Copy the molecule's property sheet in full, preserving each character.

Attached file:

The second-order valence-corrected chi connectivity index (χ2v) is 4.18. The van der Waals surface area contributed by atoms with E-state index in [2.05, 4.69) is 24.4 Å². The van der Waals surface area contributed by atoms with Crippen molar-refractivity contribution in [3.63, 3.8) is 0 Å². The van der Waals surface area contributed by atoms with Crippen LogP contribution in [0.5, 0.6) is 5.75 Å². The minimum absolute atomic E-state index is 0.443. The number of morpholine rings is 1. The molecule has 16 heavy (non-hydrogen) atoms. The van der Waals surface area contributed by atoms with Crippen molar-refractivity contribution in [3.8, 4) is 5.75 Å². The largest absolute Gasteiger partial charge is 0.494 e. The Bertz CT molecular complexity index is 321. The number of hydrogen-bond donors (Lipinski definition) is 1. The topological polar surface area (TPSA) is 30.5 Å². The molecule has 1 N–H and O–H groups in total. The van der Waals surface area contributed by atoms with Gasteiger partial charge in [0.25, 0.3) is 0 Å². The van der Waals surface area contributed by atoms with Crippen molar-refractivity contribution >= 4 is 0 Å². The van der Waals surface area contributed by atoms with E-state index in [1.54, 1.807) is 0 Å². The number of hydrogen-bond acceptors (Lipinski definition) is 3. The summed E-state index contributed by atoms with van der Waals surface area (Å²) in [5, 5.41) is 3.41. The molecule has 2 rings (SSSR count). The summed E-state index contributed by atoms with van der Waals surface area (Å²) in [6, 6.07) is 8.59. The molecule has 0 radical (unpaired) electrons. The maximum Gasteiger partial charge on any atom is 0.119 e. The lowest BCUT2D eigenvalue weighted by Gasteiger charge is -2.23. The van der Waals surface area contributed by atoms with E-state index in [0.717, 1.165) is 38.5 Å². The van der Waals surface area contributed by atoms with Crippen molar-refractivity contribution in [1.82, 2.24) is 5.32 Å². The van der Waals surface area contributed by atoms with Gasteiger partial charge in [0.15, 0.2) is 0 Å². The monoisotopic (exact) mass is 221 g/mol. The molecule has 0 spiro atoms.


The second-order valence-corrected chi connectivity index (χ2v) is 4.18. The van der Waals surface area contributed by atoms with E-state index in [2.05, 4.69) is 24.4 Å². The van der Waals surface area contributed by atoms with Crippen molar-refractivity contribution in [3.63, 3.8) is 0 Å². The van der Waals surface area contributed by atoms with Crippen LogP contribution in [0.5, 0.6) is 5.75 Å². The minimum absolute atomic E-state index is 0.443. The number of morpholine rings is 1. The molecule has 16 heavy (non-hydrogen) atoms. The van der Waals surface area contributed by atoms with Crippen molar-refractivity contribution in [3.8, 4) is 5.75 Å². The largest absolute Gasteiger partial charge is 0.494 e. The Bertz CT molecular complexity index is 321. The number of hydrogen-bond donors (Lipinski definition) is 1. The topological polar surface area (TPSA) is 30.5 Å². The molecule has 1 N–H and O–H groups in total. The van der Waals surface area contributed by atoms with Gasteiger partial charge in [0.25, 0.3) is 0 Å². The van der Waals surface area contributed by atoms with Crippen molar-refractivity contribution >= 4 is 0 Å². The van der Waals surface area contributed by atoms with E-state index in [1.54, 1.807) is 0 Å². The number of hydrogen-bond acceptors (Lipinski definition) is 3. The summed E-state index contributed by atoms with van der Waals surface area (Å²) in [5, 5.41) is 3.41. The molecule has 2 rings (SSSR count). The summed E-state index contributed by atoms with van der Waals surface area (Å²) in [6, 6.07) is 8.59. The molecule has 0 radical (unpaired) electrons. The maximum Gasteiger partial charge on any atom is 0.119 e. The lowest BCUT2D eigenvalue weighted by Gasteiger charge is -2.23. The van der Waals surface area contributed by atoms with E-state index in [0.717, 1.165) is 38.5 Å². The van der Waals surface area contributed by atoms with Crippen molar-refractivity contribution in [1.82, 2.24) is 5.32 Å². The van der Waals surface area contributed by atoms with Gasteiger partial charge in [0.15, 0.2) is 0 Å². The monoisotopic (exact) mass is 221 g/mol. The molecule has 0 spiro atoms.